Abbadi was later released by a judge for lack of evidence, the report says.

The report deals with the conduct of Iraqi authorities but not that of U.S. military forces at three U.S.-run detention facilities in Iraq, including Abu Ghraib. The three sites currently hold about 9,000 prisoners.

The Washington Post contacted several people whose cases were included in the report. They declined to speak to a reporter, saying they feared retaliation by police.

"The majority of detainees . . . stated that torture and ill-treatment during the initial period was commonplace" in jails run by the Interior Ministry, the report says. The abuses included "routine beatings . . . using cables, [rubber] hosepipes and metal rods . . . kicking, slapping and punching, prolonged suspension from the wrists," as well as electric shocks to the genitals and long periods spent blindfolded and handcuffed.

Hania Mufti, the Baghdad director of Human Rights Watch and chief author of the report, said she did not find examples of abuses that were on a par with the worst atrocities committed under Hussein's rule, such as mock executions, disfigurement with acid or sexual assaults on family members in front of prisoners. But in many other respects, she said, treatment of those swept up by police had changed little.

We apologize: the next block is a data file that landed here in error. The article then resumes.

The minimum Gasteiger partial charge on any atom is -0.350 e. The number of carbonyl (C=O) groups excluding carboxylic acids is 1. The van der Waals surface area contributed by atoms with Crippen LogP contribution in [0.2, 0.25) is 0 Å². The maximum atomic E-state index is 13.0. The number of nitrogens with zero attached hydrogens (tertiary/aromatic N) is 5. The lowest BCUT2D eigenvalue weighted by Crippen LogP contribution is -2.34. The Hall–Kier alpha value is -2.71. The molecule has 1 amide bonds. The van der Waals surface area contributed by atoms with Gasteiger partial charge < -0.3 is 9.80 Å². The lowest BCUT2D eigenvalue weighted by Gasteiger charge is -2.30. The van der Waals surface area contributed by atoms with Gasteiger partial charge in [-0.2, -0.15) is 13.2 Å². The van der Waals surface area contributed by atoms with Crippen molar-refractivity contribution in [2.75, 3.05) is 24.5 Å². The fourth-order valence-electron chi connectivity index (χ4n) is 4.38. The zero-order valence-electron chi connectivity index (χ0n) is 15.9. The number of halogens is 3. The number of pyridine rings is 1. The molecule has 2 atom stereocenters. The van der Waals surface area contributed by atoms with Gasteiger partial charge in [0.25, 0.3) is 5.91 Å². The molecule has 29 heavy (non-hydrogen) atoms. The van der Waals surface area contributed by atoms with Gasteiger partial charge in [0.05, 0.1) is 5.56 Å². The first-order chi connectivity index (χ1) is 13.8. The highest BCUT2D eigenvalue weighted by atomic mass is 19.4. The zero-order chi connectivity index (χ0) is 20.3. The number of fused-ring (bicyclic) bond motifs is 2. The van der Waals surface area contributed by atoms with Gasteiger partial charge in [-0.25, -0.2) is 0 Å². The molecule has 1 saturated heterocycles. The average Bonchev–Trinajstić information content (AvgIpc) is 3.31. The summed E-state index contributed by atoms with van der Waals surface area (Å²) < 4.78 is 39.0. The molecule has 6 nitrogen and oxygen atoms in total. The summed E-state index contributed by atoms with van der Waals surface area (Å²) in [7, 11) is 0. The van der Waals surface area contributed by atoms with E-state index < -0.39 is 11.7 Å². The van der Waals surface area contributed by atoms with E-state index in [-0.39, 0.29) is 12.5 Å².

"Many of the same people who worked in Saddam's time are still doing those jobs today. So there is a continuity of personnel and of mind-set," she said in an interview. "I think the Iraqi people themselves thought there was going to be a different system. Every day, they are finding it is not so different."